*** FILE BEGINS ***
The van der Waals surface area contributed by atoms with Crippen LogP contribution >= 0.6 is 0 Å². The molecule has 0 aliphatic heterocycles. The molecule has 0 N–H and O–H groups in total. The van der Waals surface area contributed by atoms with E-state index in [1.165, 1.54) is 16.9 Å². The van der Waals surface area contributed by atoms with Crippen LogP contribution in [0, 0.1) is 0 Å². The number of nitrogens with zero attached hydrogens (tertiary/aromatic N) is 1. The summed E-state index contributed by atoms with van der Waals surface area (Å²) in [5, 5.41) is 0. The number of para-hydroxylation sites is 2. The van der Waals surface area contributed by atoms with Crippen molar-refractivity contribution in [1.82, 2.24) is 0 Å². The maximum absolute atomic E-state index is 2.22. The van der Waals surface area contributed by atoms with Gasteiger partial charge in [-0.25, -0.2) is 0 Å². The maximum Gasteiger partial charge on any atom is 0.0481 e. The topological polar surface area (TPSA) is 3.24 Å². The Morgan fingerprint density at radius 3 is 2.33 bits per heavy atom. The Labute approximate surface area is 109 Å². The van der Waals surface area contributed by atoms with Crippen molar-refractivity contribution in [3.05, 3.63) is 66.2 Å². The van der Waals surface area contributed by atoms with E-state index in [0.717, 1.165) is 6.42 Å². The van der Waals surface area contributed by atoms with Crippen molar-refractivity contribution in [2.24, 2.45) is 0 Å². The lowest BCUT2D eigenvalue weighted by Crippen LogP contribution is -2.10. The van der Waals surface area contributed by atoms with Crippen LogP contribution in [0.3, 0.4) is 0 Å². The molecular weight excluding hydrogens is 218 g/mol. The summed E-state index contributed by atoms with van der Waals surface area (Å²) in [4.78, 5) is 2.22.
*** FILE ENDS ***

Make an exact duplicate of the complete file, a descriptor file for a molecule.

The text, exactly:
The van der Waals surface area contributed by atoms with Crippen LogP contribution >= 0.6 is 0 Å². The molecule has 0 aliphatic heterocycles. The molecule has 0 N–H and O–H groups in total. The van der Waals surface area contributed by atoms with E-state index in [1.165, 1.54) is 16.9 Å². The van der Waals surface area contributed by atoms with Crippen LogP contribution in [0, 0.1) is 0 Å². The number of nitrogens with zero attached hydrogens (tertiary/aromatic N) is 1. The summed E-state index contributed by atoms with van der Waals surface area (Å²) in [5, 5.41) is 0. The number of para-hydroxylation sites is 2. The van der Waals surface area contributed by atoms with Crippen molar-refractivity contribution in [1.82, 2.24) is 0 Å². The maximum absolute atomic E-state index is 2.22. The van der Waals surface area contributed by atoms with Gasteiger partial charge in [-0.25, -0.2) is 0 Å². The maximum Gasteiger partial charge on any atom is 0.0481 e. The topological polar surface area (TPSA) is 3.24 Å². The Morgan fingerprint density at radius 3 is 2.33 bits per heavy atom. The Labute approximate surface area is 109 Å². The van der Waals surface area contributed by atoms with Crippen molar-refractivity contribution in [3.05, 3.63) is 66.2 Å². The van der Waals surface area contributed by atoms with E-state index in [0.717, 1.165) is 6.42 Å². The van der Waals surface area contributed by atoms with Crippen molar-refractivity contribution in [2.24, 2.45) is 0 Å². The lowest BCUT2D eigenvalue weighted by Crippen LogP contribution is -2.10. The van der Waals surface area contributed by atoms with Crippen LogP contribution in [0.3, 0.4) is 0 Å². The molecular weight excluding hydrogens is 218 g/mol. The summed E-state index contributed by atoms with van der Waals surface area (Å²) in [4.78, 5) is 2.22.